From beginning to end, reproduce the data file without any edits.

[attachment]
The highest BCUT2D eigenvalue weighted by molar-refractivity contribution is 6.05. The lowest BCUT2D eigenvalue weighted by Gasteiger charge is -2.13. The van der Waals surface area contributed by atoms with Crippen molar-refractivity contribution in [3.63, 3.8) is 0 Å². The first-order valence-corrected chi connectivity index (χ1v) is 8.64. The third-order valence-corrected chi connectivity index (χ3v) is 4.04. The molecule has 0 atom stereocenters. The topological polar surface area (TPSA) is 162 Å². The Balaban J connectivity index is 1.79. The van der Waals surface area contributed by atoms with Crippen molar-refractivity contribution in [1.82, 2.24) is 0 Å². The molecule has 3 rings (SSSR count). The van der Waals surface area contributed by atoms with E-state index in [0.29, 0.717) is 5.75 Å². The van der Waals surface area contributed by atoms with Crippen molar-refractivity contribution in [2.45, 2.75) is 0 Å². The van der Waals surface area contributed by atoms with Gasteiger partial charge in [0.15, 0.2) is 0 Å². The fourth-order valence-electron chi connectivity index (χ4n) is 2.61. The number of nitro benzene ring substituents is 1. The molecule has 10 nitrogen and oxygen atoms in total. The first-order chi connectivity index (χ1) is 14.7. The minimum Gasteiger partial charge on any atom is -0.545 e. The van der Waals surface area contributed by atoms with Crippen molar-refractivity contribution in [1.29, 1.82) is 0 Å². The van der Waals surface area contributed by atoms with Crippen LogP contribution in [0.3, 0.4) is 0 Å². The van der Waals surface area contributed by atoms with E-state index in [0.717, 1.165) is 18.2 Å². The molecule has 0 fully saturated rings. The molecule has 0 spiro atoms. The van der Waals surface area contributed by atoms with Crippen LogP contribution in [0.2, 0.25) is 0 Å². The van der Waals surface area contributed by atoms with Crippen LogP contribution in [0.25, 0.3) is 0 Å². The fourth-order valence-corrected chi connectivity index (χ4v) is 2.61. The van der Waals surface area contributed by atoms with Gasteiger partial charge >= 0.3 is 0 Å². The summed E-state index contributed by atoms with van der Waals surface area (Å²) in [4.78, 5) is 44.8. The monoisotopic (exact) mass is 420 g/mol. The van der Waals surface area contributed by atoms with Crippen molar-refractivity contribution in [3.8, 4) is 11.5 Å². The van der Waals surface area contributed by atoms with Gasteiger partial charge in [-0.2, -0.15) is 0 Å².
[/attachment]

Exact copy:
The highest BCUT2D eigenvalue weighted by molar-refractivity contribution is 6.05. The lowest BCUT2D eigenvalue weighted by Gasteiger charge is -2.13. The van der Waals surface area contributed by atoms with Crippen molar-refractivity contribution in [3.63, 3.8) is 0 Å². The first-order valence-corrected chi connectivity index (χ1v) is 8.64. The third-order valence-corrected chi connectivity index (χ3v) is 4.04. The molecule has 0 atom stereocenters. The topological polar surface area (TPSA) is 162 Å². The Balaban J connectivity index is 1.79. The van der Waals surface area contributed by atoms with Crippen molar-refractivity contribution in [1.82, 2.24) is 0 Å². The molecule has 3 rings (SSSR count). The van der Waals surface area contributed by atoms with E-state index in [0.29, 0.717) is 5.75 Å². The van der Waals surface area contributed by atoms with Crippen molar-refractivity contribution in [2.45, 2.75) is 0 Å². The van der Waals surface area contributed by atoms with Gasteiger partial charge in [0.15, 0.2) is 0 Å². The fourth-order valence-electron chi connectivity index (χ4n) is 2.61. The number of nitro benzene ring substituents is 1. The molecule has 10 nitrogen and oxygen atoms in total. The first-order chi connectivity index (χ1) is 14.7. The minimum Gasteiger partial charge on any atom is -0.545 e. The van der Waals surface area contributed by atoms with Crippen molar-refractivity contribution in [1.29, 1.82) is 0 Å². The van der Waals surface area contributed by atoms with Crippen LogP contribution in [0.3, 0.4) is 0 Å². The van der Waals surface area contributed by atoms with E-state index in [0.717, 1.165) is 18.2 Å². The molecule has 0 fully saturated rings. The molecule has 0 spiro atoms. The van der Waals surface area contributed by atoms with Crippen LogP contribution in [0.2, 0.25) is 0 Å². The van der Waals surface area contributed by atoms with Crippen LogP contribution in [0.25, 0.3) is 0 Å². The fourth-order valence-corrected chi connectivity index (χ4v) is 2.61. The van der Waals surface area contributed by atoms with Gasteiger partial charge >= 0.3 is 0 Å². The summed E-state index contributed by atoms with van der Waals surface area (Å²) in [4.78, 5) is 44.8. The monoisotopic (exact) mass is 420 g/mol. The van der Waals surface area contributed by atoms with Crippen molar-refractivity contribution in [3.8, 4) is 11.5 Å². The van der Waals surface area contributed by atoms with Gasteiger partial charge in [-0.2, -0.15) is 0 Å².